The vaccine, co-produced with BioNTech, was also at least 97 percent effective in preventing symptomatic disease, severe-critical disease, and death, the companies and the Israel Ministry of Health said.
The figures stem from an analysis of surveillance data collected between Jan. 17 and March 6, when the vaccine was the only one available in the country. Outcomes were measured from two weeks after the second dose. Authorities recommend getting two doses of the vaccine several weeks apart.
“Incidence rates in the fully vaccinated population have massively dropped compared to the unvaccinated population, showing a marked decline in hospitalized cases due to COVID-19,” Yeheskel Levy, Israel’s health director, said in a statement.
“This clearly demonstrates the power of the COVID-19 vaccine to fight this virus and encourages us to continue even more intensively with our vaccination campaign. We aim to achieve even higher uptake in people of all ages, which gives us hope of regaining normal economic and social function in the not so distant future.”
The data is encouraging and confirms “the high efficacy demonstrated in our Phase 3 clinical trial,” said Luis Jodar, Pfizer’s senior vice president for vaccines.
“The findings which suggest that the vaccine may also provide protection against asymptomatic SARS-CoV-2 infections are particularly meaningful as we look to disrupt the spread of the virus around the globe.”
COVID-19 is the disease caused by the CCP (Chinese Communist Party) virus. Another name for the CCP virus is SARS-CoV-2.
The time period in which the data were analyzed is when the B.1.1.7 virus variant was the dominant strain in Israel. The findings indicate the vaccine is effective against that variant, BioNTech cofounder Ugur Sahin said.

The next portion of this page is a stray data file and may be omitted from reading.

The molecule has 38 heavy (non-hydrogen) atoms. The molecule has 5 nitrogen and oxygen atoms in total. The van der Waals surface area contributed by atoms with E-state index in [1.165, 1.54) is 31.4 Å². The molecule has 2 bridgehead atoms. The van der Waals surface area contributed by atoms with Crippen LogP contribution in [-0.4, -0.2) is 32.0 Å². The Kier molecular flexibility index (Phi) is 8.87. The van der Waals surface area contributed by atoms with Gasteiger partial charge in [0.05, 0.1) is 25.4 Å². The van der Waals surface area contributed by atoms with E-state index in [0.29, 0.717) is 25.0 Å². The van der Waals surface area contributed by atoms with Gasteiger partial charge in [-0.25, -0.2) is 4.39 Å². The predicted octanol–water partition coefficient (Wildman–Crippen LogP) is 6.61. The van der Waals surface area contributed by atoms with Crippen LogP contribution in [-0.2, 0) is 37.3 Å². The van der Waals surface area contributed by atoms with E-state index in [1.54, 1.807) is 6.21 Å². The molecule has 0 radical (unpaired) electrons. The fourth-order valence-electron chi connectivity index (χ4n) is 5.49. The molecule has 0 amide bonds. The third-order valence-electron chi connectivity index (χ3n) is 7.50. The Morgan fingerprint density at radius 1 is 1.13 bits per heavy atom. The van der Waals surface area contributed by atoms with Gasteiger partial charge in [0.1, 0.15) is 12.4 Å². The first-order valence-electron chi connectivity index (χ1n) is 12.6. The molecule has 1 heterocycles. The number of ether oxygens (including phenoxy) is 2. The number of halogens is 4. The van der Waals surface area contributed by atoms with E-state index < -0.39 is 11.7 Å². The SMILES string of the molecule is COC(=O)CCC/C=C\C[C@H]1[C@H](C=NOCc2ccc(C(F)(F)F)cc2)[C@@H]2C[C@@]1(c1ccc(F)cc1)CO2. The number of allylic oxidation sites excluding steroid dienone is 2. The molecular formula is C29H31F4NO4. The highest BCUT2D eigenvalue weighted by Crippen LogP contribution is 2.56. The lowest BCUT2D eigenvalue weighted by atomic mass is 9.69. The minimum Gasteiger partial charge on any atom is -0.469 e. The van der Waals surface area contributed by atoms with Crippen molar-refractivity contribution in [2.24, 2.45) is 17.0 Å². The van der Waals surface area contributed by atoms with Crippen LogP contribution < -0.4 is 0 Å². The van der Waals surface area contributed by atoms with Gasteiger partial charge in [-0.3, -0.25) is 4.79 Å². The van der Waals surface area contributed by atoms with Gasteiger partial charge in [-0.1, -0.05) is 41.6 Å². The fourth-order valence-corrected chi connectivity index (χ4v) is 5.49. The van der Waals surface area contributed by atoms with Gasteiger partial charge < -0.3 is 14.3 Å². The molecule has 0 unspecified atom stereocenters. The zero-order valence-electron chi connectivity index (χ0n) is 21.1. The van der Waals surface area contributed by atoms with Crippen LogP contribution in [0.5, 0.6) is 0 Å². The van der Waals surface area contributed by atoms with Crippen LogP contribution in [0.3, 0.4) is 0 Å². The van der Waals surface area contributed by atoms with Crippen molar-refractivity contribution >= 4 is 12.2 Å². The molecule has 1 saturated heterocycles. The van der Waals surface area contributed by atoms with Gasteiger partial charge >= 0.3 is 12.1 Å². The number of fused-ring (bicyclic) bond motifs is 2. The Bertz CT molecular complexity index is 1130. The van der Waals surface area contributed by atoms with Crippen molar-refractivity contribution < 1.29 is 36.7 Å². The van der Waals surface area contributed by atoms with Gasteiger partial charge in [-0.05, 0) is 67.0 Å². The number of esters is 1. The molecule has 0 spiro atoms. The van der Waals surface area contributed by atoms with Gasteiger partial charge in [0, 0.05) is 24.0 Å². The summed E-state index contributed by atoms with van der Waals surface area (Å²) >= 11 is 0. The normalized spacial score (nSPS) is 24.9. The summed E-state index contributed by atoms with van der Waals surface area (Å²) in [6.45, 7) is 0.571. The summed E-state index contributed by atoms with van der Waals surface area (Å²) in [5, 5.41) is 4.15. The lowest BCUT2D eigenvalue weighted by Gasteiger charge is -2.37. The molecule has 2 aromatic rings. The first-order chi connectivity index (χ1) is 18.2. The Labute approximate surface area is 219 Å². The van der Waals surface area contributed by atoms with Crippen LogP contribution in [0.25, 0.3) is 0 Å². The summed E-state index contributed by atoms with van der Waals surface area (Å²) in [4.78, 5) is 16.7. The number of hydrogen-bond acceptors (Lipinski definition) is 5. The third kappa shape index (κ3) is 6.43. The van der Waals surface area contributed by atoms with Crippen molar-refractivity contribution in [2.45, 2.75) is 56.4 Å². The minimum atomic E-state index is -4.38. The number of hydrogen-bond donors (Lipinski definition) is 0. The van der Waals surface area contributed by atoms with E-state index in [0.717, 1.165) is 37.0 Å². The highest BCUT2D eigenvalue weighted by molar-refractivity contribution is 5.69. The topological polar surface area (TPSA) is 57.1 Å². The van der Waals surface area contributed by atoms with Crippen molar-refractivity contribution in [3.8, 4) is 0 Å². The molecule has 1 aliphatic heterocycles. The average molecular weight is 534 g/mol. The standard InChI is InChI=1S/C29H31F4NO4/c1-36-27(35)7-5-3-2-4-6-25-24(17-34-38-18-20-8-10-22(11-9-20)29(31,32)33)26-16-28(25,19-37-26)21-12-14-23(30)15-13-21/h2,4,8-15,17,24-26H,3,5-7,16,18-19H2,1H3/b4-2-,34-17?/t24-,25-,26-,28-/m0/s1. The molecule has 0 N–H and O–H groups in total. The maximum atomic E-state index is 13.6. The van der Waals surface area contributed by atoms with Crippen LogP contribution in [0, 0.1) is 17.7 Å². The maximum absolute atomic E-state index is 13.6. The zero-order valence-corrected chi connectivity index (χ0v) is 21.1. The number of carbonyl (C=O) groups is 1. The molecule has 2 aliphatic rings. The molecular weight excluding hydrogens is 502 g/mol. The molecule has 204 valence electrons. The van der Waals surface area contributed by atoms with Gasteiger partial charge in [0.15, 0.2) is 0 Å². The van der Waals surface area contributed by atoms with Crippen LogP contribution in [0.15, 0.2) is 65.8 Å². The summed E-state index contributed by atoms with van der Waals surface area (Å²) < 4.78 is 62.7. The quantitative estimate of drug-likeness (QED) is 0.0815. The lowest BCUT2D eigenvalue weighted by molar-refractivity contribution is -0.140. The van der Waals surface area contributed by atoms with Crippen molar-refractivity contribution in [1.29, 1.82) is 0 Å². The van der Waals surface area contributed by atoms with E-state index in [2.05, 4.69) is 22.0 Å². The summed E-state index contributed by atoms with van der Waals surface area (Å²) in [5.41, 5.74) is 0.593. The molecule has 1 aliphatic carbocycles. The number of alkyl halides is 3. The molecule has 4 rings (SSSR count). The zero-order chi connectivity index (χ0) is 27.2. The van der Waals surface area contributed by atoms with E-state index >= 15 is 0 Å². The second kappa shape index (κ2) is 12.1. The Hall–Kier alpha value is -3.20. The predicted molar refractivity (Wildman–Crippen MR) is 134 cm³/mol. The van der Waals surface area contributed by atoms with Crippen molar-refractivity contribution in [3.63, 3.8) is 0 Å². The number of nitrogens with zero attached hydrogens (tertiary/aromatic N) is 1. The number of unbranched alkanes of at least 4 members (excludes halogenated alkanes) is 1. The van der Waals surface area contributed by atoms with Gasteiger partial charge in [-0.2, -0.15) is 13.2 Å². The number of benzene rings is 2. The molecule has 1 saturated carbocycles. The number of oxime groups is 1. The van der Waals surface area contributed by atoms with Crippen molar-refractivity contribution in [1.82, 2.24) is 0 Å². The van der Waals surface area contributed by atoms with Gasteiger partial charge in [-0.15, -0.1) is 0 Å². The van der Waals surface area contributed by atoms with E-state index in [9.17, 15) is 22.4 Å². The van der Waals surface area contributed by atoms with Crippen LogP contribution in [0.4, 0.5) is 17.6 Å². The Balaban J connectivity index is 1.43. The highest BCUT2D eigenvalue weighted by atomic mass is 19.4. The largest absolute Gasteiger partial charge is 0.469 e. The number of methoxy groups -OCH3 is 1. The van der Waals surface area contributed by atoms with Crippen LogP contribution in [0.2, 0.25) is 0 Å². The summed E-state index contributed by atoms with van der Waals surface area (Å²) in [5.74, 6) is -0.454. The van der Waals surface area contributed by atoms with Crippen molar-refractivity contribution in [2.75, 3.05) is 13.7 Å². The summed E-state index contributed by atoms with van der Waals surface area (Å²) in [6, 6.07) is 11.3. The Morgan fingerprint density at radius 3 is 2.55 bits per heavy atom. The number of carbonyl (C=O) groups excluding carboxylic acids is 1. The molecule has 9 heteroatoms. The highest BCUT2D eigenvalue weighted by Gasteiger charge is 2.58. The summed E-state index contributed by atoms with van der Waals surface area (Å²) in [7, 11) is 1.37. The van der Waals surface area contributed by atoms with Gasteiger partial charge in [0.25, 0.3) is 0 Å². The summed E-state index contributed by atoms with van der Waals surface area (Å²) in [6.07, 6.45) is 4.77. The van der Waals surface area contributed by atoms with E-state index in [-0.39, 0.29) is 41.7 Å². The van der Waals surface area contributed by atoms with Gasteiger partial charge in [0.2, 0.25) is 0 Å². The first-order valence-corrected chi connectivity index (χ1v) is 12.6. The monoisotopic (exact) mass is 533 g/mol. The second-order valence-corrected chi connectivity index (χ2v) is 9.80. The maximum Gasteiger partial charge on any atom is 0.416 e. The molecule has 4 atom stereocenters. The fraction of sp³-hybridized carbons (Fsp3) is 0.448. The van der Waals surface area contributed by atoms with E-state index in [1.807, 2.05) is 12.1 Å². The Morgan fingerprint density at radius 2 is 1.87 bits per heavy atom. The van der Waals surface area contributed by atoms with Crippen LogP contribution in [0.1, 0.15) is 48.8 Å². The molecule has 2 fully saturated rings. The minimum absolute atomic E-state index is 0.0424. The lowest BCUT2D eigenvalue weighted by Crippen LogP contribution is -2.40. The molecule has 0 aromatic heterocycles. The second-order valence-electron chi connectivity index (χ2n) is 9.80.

Officials plan to present the findings to a peer-reviewed journal.
Israel authorized emergency use for the Pfizer vaccine on Dec. 6, 2020. The country’s health ministry began a campaign aimed at vaccinating all individuals 16 years of age or older, or 6.4 million people.
As of March 10, around 55 percent of Israel’s 9 million population had been given at least one dose of the Pfizer/BioNTech COVID-19 vaccine, according to Health Ministry data cited by Reuters. Approximately 43 percent of the population has received both doses.
The announcement came after Pfizer CEO Albert Bourla canceled a trip to Israel; the cancellation followed a watchdog group’s warning that his visit could influence the upcoming election, Israeli news outlets reported. The country’s attorney general also advised against the trip.
Bourla said he received letters from officials recommending he cancel the trip.
“My job is not to do politics,” he told Channel 12.
A Pfizer spokesperson told The Epoch Times last week in an emailed statement: “We remain interested in meeting the scientific leaders and other important stakeholders who were vital to the successful COVID-19 vaccination program in Israel. Any company visit will likely occur once travel conditions improve and COVID-19-related restrictions are eased.”